By Wesley J. Smith, J.D., Special Consultant to the CBC
The ethical struggle over medical futility can be intense, but I think both sides have the best interests of patients and society at heart. A very thoughtful commentary in the NEJM by Robert D. Truog–who, I have disagreed with in the past when he advocated doing away with the dead donor rule in organ transplant medicine–vividly illustrates the deep cross currents involved in refusing wanted life-sustaining treatment. First, he tells the story of the “futile” CPR of a child. From the article (link to intro only):
I vividly recall the evening when, a few minutes after a “code blue” was called over the hospital intercom, I watched this little boy being rolled in through the doors of the ICU. He appeared chalky and lifeless; I remember thinking that he might already be dead. We ventilated the boy through his tracheostomy and made multiple unsuccessful attempts to place central venous and intraosseous lines. After perhaps minutes, I asked the team to stop. I pronounced the boy dead. None of us felt good about what had just happened. One of the nurses later told me that it had been so upsetting she had had to fight back the urge to vomit.
Understandable. That means he believes it was wrong, right? Wrong.
I went to talk to the parents. They had arrived at the hospital a short time after the code blue [full cardiac arrest with crash cart resuscitation] was called and were holding their little boy. I fully expected to be on the receiving end of an angry tirade full of accusations about our faiIure to keep their son alive. Instead, the mood was remarkably quiet and somber, as they began the universal grieving of parents for a lost child. But what surprised me the most was when the father gently opened his son’s shirt, revealing all the puncture wounds and bruises from our failed attempts to place a subclavian catheter. He looked up at me and said, “I want to thank you. I can see from this that you really tried; you didn’t just give up and let him die.” . . .
I still believe that, all things considered, we did the right thing for this patient and family on that evening. Most families want their loved ones to be peaceful and comfortable when death is near. Some patients and families, however, do not share this vision of a “good death!” For some, it is very important to believe that they fought until the very end. This may be particularly true for families who, like this one, may have to recount the story of their loved one’s death to friends and relatives in parts of the world where modern ICU care is nonexistent, and for whom the idea of “giving up” despite the availability of such seemingly limitless technology would be deemed wrong and inconceivable. Although the interests of the patient are always primary, at the end of life there are times when the interests of the patient begin to wane, while those of the family intensify.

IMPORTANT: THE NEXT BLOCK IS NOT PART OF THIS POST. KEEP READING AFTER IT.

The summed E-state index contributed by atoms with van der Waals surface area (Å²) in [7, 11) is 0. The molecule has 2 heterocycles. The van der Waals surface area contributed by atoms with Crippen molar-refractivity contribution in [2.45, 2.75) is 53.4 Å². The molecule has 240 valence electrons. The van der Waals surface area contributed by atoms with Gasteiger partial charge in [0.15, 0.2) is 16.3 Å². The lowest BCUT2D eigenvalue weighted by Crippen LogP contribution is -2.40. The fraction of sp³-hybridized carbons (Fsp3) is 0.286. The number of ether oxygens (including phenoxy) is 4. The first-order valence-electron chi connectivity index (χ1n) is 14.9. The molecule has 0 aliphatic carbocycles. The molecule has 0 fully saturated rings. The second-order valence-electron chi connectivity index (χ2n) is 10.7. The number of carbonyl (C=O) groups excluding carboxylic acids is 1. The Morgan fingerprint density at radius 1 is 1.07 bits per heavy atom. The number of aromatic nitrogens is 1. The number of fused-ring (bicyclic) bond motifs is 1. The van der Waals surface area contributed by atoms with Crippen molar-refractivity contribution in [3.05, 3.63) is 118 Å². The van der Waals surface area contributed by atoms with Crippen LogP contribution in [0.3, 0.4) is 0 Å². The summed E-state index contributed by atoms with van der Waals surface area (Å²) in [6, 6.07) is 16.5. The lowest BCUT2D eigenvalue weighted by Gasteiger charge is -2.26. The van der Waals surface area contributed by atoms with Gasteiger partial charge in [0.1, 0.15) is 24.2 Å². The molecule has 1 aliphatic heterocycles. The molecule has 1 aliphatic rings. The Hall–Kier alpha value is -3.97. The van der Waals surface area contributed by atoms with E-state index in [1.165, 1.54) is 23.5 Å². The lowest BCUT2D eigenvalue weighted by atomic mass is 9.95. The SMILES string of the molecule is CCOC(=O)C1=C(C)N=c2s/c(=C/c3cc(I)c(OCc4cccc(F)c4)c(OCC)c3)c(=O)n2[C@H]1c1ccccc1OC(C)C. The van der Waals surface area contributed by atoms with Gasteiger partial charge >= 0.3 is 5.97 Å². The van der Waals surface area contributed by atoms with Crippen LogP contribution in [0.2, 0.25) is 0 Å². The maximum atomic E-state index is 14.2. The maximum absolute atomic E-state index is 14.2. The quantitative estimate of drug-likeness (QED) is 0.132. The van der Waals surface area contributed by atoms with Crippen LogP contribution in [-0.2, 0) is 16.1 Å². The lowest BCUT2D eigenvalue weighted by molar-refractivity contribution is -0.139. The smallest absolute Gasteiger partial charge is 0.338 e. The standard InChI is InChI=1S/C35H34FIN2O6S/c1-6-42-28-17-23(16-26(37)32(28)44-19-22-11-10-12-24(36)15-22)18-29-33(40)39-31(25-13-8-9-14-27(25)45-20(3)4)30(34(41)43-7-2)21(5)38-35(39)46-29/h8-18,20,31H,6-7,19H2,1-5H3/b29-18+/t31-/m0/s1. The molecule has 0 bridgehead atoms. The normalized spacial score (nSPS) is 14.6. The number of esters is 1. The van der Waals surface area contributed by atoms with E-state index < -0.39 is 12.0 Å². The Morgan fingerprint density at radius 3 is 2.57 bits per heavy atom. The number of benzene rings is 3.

So, does the medical team really owe a duty to the parents? That’s an interesting question. Bioethicist John Hardwig has written that doctors should withhold beneficial life-extending options from families to protect them from the emotions involved with stopping treatment and help protect family resources that might otherwise go into patient care. That is clearly wrong. The doctor owes a fiduciary duty to patients, not families. It is wrong, not to mention unacceptably paternalistic, to sacrifice patient welfare for the perceived conflicting interests of the family.
In this case, Dr. Troug seems to be saying that the interests of the patient and family were not in conflict because the child was beyond suffering. I’m not sure about that. I have seen a Code Blue in action and it is very difficult for all concerned–particularly when there is almost no chance of success. From what I have seen and been told though, most families know when to stop. But in this case, the family wasn’t there.
Yes, there are times when CPR would be abusive as well as physiologically futile, at which time Code Blues should not be tried. But all benefits of doubt, it seems to me, should go to providing the requested attempt, rebutable if the intervention would cause the patient intense suffering without any meaningful prospect of efficacy. And wanted treatment should never be withheld because of “quality of life” judgmentalism, such as no prospect for recovery or probably future disability.
These are tough issues and I appreciate Dr. Troug’s measured and compassionate take on the matter.
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